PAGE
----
Without Saudi involvement, the current status quo of the Middle East will crumble. Authoritarian regimes will lose their financial base, giving the populations of their countries the opportunity to overthrow them and establish new regimes. Ruthless rebel groups would also see their support waning, which would alter the conflict dynamics and possibly give one side a clear advantage, which in turn increases the opportunities for ending the conflict. It is by no means certain that these developments would be positive: new regimes may be even more ruthless than current ones, and victories on the battlefield may lead to incredible hardship for the populations living there, especially if they have ties to the losing side. But it would be a change from the current, very destructive, balance of powers in the Middle East, and may be the key to moving the region forward and improving living conditions for its citizens.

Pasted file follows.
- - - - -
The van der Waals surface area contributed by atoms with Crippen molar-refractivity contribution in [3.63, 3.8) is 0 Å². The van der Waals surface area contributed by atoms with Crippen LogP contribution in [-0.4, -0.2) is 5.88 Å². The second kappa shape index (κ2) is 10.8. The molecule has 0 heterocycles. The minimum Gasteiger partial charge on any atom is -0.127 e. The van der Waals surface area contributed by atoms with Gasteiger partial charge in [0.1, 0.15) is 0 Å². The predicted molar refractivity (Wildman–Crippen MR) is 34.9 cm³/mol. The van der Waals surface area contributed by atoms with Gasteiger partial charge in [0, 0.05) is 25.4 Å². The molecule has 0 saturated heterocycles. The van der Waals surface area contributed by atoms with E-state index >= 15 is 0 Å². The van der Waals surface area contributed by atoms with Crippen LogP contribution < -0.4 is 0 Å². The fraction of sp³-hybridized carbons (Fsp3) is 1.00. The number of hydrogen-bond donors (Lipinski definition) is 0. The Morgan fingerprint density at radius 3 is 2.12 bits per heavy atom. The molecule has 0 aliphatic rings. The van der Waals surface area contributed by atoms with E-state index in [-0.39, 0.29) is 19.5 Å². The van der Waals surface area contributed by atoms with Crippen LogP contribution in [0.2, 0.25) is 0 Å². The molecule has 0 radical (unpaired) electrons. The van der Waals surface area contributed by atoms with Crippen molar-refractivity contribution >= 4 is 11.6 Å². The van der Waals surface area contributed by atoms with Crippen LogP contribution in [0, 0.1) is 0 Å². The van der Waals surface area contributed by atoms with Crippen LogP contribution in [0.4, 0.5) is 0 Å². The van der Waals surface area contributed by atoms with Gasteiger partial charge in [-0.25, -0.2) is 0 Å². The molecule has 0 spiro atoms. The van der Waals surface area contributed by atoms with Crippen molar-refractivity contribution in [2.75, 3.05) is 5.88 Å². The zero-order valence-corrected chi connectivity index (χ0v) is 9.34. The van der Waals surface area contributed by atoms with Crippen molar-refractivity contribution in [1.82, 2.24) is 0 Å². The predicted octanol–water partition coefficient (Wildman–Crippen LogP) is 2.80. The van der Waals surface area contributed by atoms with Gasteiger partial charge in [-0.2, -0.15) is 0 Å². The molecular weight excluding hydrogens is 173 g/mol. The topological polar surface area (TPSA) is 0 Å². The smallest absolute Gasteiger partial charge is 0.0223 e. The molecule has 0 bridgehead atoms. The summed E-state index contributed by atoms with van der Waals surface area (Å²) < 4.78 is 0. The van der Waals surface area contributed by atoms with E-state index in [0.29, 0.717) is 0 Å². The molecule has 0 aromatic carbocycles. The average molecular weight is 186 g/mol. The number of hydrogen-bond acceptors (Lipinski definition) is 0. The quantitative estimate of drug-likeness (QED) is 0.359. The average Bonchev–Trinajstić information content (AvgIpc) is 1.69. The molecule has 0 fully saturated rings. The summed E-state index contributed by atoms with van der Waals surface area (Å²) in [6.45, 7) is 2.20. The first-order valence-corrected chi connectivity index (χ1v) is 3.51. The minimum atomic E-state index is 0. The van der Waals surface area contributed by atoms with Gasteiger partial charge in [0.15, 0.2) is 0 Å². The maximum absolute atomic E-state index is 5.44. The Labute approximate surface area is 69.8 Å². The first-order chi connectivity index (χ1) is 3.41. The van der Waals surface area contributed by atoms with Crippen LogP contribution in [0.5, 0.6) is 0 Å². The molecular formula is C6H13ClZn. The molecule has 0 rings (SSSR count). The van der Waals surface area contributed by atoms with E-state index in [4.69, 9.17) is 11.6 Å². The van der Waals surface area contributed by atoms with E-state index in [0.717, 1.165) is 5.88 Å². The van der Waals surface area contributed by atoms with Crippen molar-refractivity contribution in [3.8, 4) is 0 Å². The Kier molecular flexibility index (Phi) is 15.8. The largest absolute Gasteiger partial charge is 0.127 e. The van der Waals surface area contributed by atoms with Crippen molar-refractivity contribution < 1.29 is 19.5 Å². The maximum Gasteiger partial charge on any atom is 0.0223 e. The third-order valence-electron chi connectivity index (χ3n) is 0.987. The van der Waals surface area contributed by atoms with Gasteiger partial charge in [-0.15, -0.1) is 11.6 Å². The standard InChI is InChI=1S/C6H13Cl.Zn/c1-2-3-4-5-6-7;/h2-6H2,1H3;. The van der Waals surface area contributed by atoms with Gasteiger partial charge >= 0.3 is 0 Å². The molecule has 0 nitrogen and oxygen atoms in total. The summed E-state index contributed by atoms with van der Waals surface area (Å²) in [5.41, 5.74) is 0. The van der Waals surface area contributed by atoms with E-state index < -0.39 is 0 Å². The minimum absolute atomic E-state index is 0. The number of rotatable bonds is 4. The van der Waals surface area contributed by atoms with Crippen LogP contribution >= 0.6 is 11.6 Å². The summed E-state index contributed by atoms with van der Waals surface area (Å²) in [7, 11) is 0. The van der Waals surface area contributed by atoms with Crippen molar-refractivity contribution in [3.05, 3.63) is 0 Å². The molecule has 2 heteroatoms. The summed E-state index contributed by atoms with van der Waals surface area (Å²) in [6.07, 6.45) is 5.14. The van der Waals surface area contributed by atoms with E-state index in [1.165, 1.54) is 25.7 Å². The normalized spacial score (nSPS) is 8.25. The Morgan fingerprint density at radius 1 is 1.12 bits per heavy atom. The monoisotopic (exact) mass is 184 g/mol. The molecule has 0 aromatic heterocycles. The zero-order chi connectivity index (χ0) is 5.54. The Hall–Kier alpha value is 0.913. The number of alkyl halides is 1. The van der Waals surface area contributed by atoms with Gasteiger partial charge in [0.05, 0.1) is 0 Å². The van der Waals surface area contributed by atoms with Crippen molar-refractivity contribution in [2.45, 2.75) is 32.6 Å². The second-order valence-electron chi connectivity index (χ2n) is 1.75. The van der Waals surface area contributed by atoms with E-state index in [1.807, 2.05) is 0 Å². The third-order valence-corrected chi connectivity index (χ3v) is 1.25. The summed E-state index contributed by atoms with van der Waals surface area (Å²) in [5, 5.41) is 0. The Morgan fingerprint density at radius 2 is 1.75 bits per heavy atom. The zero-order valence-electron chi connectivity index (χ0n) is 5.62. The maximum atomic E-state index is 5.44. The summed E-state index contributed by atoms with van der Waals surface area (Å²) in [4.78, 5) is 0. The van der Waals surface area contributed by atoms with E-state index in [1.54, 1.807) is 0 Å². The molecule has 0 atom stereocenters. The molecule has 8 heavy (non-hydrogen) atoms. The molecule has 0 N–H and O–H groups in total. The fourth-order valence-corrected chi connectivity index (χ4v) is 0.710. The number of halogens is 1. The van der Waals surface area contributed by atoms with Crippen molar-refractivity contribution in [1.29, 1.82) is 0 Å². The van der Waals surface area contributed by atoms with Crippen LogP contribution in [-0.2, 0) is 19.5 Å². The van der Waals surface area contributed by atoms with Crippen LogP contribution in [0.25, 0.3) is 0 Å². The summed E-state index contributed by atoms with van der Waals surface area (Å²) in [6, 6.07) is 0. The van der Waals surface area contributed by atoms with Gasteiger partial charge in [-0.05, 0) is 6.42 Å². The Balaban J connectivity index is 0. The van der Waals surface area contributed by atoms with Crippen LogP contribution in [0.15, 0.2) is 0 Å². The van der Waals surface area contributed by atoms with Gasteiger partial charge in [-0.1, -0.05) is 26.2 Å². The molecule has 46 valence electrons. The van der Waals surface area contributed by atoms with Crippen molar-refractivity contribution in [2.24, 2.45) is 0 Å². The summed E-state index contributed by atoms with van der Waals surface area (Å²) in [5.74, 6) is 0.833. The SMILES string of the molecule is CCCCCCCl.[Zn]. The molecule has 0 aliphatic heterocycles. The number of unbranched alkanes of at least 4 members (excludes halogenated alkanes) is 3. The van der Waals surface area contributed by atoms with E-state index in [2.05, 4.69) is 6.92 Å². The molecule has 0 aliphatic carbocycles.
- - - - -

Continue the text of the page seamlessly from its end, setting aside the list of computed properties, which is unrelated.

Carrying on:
The main question here is, of course, whether the proposed economic reforms actually will lead to a democratization of Saudi Arabia. This is unlikely in the short term – especially as leaders have pledged not to introduce wealth and income taxes, at least for now – but certainly not impossible, or even improbable. One should not forget that those European countries we now consider stable democracies were at one point stable autocracies, not very different from Saudi Arabia. If there is something to be learned from history, it is that no society is immune from change, and that developments that seem very unlikely at a specific point in time may be the future normal. The Saudi Arabian regime and its involvement in the Middle East may seem immutable now, but may be significantly altered in 50 years. My advice is to keep an eye on the price of oil, and how the Saudi economy is responding: it might be the key to shift the balance of powers in the Middle Eastern order.